Document Type


Publication Date

January 2015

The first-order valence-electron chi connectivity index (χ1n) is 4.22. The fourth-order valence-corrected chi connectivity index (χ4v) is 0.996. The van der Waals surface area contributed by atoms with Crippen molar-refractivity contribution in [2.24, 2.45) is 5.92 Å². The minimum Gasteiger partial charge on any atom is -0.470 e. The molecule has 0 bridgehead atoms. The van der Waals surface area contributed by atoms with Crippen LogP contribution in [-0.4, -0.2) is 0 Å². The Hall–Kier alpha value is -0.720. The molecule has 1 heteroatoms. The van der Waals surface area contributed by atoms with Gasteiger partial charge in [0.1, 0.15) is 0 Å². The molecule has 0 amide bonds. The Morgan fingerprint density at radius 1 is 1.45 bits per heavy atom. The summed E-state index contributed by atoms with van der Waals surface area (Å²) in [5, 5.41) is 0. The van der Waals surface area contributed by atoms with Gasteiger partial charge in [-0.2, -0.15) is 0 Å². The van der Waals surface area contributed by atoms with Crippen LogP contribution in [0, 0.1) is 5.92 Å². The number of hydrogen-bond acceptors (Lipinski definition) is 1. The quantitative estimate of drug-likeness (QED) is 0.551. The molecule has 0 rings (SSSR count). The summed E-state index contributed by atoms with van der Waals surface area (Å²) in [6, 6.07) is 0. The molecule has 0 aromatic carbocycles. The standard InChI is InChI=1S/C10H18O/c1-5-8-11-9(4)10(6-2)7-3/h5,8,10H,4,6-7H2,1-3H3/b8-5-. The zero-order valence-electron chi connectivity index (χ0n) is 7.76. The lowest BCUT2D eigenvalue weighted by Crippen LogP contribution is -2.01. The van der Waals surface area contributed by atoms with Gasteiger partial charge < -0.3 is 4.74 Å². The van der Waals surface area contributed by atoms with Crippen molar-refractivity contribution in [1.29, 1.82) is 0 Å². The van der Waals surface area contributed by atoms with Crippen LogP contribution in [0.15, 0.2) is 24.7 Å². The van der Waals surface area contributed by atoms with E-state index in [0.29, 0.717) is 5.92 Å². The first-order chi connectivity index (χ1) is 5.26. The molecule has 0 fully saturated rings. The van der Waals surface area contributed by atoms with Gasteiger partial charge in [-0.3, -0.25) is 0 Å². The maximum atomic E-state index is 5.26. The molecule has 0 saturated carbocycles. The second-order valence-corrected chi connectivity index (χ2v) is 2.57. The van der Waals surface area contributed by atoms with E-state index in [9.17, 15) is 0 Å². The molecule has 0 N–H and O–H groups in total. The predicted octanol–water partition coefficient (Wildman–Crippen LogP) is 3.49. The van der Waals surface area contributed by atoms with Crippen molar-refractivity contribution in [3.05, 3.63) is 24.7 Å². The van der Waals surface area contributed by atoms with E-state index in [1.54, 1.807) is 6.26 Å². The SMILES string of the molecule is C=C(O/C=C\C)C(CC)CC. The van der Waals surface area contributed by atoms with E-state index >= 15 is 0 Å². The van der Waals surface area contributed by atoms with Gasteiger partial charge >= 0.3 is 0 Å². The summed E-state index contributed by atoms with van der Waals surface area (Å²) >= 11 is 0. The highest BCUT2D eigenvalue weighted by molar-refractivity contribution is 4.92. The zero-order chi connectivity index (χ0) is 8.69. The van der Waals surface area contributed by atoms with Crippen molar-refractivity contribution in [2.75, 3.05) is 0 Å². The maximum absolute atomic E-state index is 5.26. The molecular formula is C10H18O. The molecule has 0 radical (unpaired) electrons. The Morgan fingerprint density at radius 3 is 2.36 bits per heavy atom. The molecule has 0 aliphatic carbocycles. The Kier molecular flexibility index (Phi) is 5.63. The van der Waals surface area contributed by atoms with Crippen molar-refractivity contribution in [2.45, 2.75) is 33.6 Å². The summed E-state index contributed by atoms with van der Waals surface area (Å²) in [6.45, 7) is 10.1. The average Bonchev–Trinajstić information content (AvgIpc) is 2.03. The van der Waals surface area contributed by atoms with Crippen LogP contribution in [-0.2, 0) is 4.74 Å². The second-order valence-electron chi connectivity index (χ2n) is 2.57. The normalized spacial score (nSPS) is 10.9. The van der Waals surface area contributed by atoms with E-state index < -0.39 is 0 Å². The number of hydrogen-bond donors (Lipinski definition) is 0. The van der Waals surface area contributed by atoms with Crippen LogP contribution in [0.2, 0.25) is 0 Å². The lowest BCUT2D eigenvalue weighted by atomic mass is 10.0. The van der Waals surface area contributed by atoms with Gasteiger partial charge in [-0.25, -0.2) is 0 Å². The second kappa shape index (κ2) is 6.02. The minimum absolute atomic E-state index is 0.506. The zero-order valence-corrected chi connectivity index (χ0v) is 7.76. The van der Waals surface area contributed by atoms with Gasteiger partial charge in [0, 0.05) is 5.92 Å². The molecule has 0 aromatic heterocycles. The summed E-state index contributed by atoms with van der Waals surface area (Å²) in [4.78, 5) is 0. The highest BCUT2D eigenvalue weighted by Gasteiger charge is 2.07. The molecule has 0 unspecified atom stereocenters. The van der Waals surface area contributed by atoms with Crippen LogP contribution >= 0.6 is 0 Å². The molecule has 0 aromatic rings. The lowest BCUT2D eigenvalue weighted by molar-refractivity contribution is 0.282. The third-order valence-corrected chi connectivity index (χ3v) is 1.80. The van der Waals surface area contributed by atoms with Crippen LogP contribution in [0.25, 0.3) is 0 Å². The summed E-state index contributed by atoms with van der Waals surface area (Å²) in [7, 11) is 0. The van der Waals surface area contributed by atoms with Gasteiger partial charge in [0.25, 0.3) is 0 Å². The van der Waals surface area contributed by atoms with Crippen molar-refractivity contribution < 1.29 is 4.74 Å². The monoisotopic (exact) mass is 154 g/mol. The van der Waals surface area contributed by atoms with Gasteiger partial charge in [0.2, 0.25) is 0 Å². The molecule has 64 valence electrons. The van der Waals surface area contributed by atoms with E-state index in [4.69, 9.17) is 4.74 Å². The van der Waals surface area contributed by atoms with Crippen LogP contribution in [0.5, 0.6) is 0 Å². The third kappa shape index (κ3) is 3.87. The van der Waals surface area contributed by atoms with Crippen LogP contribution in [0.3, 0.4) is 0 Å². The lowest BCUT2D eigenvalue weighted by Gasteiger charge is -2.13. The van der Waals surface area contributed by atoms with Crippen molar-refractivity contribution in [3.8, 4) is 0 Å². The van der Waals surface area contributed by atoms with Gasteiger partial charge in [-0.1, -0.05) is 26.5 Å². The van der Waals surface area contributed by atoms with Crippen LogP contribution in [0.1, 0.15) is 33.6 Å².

Undocumented Latina workers experience wage theft and other workplace exploitation at alarmingly high rates. The stock stories associated with immigrant workers often involve male day laborers or female domestic workers and fail to capture the experiences of women toiling in the farms, restaurants, factories, and home and business cleaning services that employ hundreds of thousands of immigrant women. The resulting invisibility of undocumented Latina women in the typical narratives parallels the paucity of undocumented Latina workers who make legal claims against their exploitative employers. Their distinct experiences are characterized by multiple intersecting vulnerabilities based upon their ethnicity, gender, and immigration status. Their vulnerability and their responses to workplace exploitation must also be understood with the context of intra-cultural narratives that complicate or discourage their ability to pursue their rights.This Article applies a critical race feminist analysis to the workplace exploitation of undocumented Latina workers by exploring cultural narratives that may impact how workers experience workplace exploitation and how they respond to exploitation. It posits that a critical race feminism lens permits us to better identify, analyze, and construct potential solutions to the lack of claims-making by undocumented Latina workers. Given the importance of private enforcement of this country’s wage and hour statutes, this Article positions private attorneys general, and their role as storytellers, as critical to the enforcement of Latina workers’ rights and argues that the collaboration of organizations and attorneys is necessary to achieve that end.